Having been stuck once on the runway for more than two hours, I was overjoyed by the pilot’s decision to return to the gate and let those (like me) who wanted to get off the plane to do so. In my case, the two-hour delay meant I’d miss a meeting in Washington (my only reason for this day-trip), and my least-bad option was to get off the plane to someplace where I could take part in the meeting by phone. Nevertheless, I am strongly opposed to the U.S. Department of Transportation’s draconian tarmac delay rule that goes into effect today.
Besides my philosophical objection to the feds imposing a rule on airlines that compete vigorously for business, I’m concerned that this blunt instrument will cause more passenger delays than it will prevent.
No airline will risk paying a fine of up to $27,500 per passenger. At a typical plane-load of 135 people (on a 150-seat plane), that comes to over $3.7 million per flight. At the typical domestic “yield” of 14 cents per available seat mile, that 150-seat plane on a typical (2008 average) trip of 873 miles brings the airline about $18,000—for the entire flight. And that’s gross, not net, revenue. So any flight that comes close to two or two and a half hours on the taxiway is going to turn around and go back to the terminal rather than risk that outrageous fine.
When it does, a long list of problems will ensue. First, there may be no gate for it to return to. Second, it may have to replace some or all of its crew, due to FAA duty-time limits, meaning further delays. If it eventually departs the gate after all that, it goes to the end of the taxi line; it can’t go back to its “original” place in line, because taxiways don’t have passing lanes. And if it finally takes off and reaches its destination, all of its passengers that needed to connect will miss their connections and may be stranded somewhere else.
In many cases it will be simpler for the airline to cancel the flight, rather than reschedule it to run much later. That’s when its passengers’ problems really start. At today’s typical 90% load factors, only 10% of the seats on other flights to the plane’s original destination will be available. So to accommodate all 135 passengers from our original flight in batches of 15 (10% of 150) will take nine planes. But if there are only three flights a day to the destination in question, it will take three days to get everybody to that destination. And this is just from one flight that was cancelled in response to Transportation Secretary Ray LaHood’s rule.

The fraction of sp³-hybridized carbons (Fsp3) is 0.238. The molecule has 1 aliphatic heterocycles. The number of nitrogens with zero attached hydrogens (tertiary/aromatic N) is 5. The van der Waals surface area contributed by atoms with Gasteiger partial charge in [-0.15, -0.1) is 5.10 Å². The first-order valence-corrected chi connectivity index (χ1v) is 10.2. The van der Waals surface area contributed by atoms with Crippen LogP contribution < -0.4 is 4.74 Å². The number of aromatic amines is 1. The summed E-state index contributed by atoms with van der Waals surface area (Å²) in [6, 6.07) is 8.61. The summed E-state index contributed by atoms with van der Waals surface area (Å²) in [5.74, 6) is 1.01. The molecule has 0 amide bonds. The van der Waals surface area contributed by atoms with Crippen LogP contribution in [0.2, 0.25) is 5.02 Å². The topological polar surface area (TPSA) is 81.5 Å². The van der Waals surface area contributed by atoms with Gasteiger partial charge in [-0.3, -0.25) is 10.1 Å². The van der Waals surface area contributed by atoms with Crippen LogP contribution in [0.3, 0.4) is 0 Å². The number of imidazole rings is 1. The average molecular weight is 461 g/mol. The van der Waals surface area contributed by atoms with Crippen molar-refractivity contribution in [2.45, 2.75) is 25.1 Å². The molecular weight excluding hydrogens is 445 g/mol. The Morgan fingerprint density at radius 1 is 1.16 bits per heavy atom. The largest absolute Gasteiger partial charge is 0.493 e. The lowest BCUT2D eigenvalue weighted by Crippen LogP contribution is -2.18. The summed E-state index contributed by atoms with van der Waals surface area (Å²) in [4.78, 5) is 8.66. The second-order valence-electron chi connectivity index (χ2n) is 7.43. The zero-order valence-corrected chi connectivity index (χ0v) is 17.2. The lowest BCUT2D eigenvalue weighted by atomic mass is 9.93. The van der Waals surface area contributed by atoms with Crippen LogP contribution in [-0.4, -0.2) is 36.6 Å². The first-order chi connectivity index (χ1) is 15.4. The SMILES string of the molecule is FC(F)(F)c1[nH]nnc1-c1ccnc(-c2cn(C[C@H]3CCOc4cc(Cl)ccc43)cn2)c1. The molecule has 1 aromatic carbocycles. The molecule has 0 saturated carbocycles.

And by the way, if this DOT rule is supposed to be for the passengers’ protection, how much of that $3.7 million fine would go to compensate the passengers? Zero.
The tarmac delay problem that led to this rule has been grossly exaggerated. During the first eight months of 2009, taxi-out delays greater than two hours averaged 0.02% of all flights. That’s not two percent; it’s two/one-hundredths of one percent. In the worst month, June, it was 0.03%. So we’re talking about a miniscule problem—though certainly one that’s horrible for the scores or hundreds of those involved in such an incident.
The good news is that airlines that put passengers through such ordeals suffer big reputational penalties; JetBlue went to huge lengths after its fiasco several years ago. And for the past several years, airports and airlines have been working out contingency plans to accommodate stranded passengers, to make it more feasible for planes to return to the terminal in the event taxi-out delays become lengthy.
There are also policy changes that would help. One would be for more U.S. airports to shift to the kinds of common-use gates that are commonplace in Canada and most of Europe, especially with privatized airports. I’ve sat on taxiways many times after arriving early (or late at night) and waited half an hour because “my” airline had no gate available—yet we could see empty gates sitting there unused.
And since a huge fraction of these delays occur at a handful of the most congested airports during bad weather, market pricing of runway access would allow the most time-sensitive travelers to book trips on “premium” flights that pay extra for take-off priority when weather imposes serious constraints.
In short, the feds should butt out, and let competition, pricing, and airport-airline cooperation continue developing workable solutions.